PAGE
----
There is frequently tension in medical education between teaching moments that provide skills and knowledge for medical trainees, and instrumentalizing patients for the purpose of teaching. In this commentary, I question the ethical acceptability of the practice of providing cardiopulmonary resuscitation (CPR) and advanced cardiac life support (ACLS) to dying patients who would be unlikely to survive resuscitation, as a teaching opportunity for medical trainees. This practice violates the principle of informed consent, as the patient agreed to resuscitation for the purpose of potentially prolonging life rather than to futile resuscitation as a teaching opportunity. Justifying futile resuscitation in order to practice normalizes deceptive and nonconsensual teaching cases in medical training. Condoning these behaviors as ethically acceptable trains physicians to believe that core ethical principles are relative and fluid to suit one's purpose. I argue that these practices are antithetical to the principles espoused by both medical ethics and physician professionalism.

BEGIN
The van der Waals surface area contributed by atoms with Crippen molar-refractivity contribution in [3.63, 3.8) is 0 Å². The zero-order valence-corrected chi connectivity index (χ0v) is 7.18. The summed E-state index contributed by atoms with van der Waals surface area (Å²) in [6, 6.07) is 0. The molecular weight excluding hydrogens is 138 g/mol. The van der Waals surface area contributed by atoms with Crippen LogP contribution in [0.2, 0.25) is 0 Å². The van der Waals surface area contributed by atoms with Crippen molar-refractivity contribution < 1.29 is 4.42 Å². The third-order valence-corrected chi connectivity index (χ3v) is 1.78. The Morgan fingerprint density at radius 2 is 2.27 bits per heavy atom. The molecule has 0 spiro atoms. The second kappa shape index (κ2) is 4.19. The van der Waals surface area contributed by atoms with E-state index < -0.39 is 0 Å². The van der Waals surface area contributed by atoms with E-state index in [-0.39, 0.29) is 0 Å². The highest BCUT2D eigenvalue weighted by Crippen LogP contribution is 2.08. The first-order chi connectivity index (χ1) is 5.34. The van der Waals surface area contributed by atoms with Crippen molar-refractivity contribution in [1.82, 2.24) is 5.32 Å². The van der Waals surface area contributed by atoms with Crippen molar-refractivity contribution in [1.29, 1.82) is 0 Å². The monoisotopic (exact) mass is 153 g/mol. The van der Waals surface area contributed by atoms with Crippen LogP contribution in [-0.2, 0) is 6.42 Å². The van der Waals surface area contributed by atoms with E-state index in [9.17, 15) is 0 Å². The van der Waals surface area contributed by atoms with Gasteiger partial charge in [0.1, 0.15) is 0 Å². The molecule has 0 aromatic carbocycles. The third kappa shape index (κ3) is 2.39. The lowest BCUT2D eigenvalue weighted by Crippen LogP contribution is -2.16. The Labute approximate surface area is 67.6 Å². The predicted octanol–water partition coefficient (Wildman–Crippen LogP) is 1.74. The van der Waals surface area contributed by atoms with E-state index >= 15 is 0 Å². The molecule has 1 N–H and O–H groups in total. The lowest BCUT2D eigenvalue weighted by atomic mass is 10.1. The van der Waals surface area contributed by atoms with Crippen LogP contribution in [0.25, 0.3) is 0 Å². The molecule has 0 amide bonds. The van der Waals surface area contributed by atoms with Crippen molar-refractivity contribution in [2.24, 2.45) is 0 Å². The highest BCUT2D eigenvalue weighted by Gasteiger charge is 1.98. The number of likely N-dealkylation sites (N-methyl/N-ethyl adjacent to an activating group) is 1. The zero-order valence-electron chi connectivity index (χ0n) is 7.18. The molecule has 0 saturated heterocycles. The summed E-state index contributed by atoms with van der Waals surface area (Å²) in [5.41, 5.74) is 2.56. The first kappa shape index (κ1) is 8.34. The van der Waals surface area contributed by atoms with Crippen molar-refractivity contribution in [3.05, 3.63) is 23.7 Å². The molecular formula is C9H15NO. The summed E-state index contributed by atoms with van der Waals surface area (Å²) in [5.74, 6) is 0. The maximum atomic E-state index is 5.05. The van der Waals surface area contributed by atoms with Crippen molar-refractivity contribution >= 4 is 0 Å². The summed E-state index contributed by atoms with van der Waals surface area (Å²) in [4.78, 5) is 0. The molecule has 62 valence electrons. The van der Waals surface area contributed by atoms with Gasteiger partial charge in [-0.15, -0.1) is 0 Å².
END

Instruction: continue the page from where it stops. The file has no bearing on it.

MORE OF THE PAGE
Keywords: end-of-life care; futility; hidden curriculum; informed consent; medical education; resuscitation.